Andrey Loshak
Facebook
July 7, 2020

Firs they grabbed the activists, now they’re jailing the journalists. When they come for you, there won’t be anyone to defend you.

Pavel Chikov wrote this on Telegram:

Attacks on the media in the summer of 2020 (disturbing)

1. Pyotr  Verzilov, publisher of Mediazona, has home raided by police, is jailed for an administrative offense, and charged with a crime.

2. Svetlahna Prokopyeva, a journalist with Echo of Moscow in Pskov, is convicted of “condoning terrorism.”

3. Ivan Safronov, a former reporter for Kommersant and Vedomosti, is detained on charges of “treason.”

4. Police search the home of Taisiya Bekbulatova, editor-in-chief of Kholod Media.

5. Ilya Azar, a journalist for Novaya Gazeta, is jailed for an administrative offense.

6. Journalists (including Tatyana Felgengauer, Alexander Plyushchev, Sergei Smirnov, Anna Zibrova, Alexander Chernykh, Olga Churakova, Elena Chernenko, Kira Dyuryagina, and Nikita Gorin) detained for holding solo pickets in solidarity with Azar.

7. Management at the [liberal business] newspaper Vedomosti is reshuffled.

8. Policemen assault David Frenkel, a correspondent for Mediazona.

Thanks to Anna Tereshkina for the link. Translated by the Russian Reader

 

Mardikor

“Every Day We Go Out on the Road”: A Documentary About the Lives of Female Mardikors Has Been Made in Tajikistan
Fergana
July 2, 2020

Tajik journalists have made the documentary film Mardikor [“Day Laborer” or “Handywoman,” as the filmmakers themselves have translated the term], which details the plight of female day laborers in the city of Bokhtar, 100 kilometres from Dushanbe. The picture was created as part of MediaCAMP (Central Asia Media Program), implemented by Internews with financial support from USAID, writes Asia-Plus.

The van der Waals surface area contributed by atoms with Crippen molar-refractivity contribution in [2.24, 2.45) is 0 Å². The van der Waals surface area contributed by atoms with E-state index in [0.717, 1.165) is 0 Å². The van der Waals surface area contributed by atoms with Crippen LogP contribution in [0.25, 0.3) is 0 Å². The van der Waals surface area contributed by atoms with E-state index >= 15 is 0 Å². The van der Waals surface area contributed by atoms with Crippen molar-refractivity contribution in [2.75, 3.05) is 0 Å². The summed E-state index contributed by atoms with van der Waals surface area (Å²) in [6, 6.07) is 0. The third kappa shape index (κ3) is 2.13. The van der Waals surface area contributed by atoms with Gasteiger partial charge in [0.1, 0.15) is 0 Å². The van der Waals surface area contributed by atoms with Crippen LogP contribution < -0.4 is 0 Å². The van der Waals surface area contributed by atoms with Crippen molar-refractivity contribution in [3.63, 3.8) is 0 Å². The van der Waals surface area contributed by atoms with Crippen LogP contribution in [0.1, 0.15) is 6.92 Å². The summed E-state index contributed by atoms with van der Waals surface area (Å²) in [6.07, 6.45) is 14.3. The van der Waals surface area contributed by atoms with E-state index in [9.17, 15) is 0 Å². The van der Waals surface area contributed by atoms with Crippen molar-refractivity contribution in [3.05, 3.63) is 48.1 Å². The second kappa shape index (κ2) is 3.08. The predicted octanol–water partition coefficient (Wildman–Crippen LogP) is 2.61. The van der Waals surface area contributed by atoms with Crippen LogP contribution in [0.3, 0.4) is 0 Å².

Pop-up mardikor markets exist in all the cities and major towns of Tajikistan. But whereas earlier only men offered their services there, women’s markets have also recently appeared. Women who are divorced or left without the support of husbands who have gone to work abroad are willing to undertake any hard work for the sake of two or three dollars a day.

“The short film Mardikor tells the story of these women, most of whom are the abandoned wives of migrant workers. Their husbands do not return from the Russian Federation for years on end and do not send money to support their families. The majority of unemployed women at this labor market do not even have a school-leaving certificate. More than half are mothers with many children,” says the film’s director Mahpora Kiromova.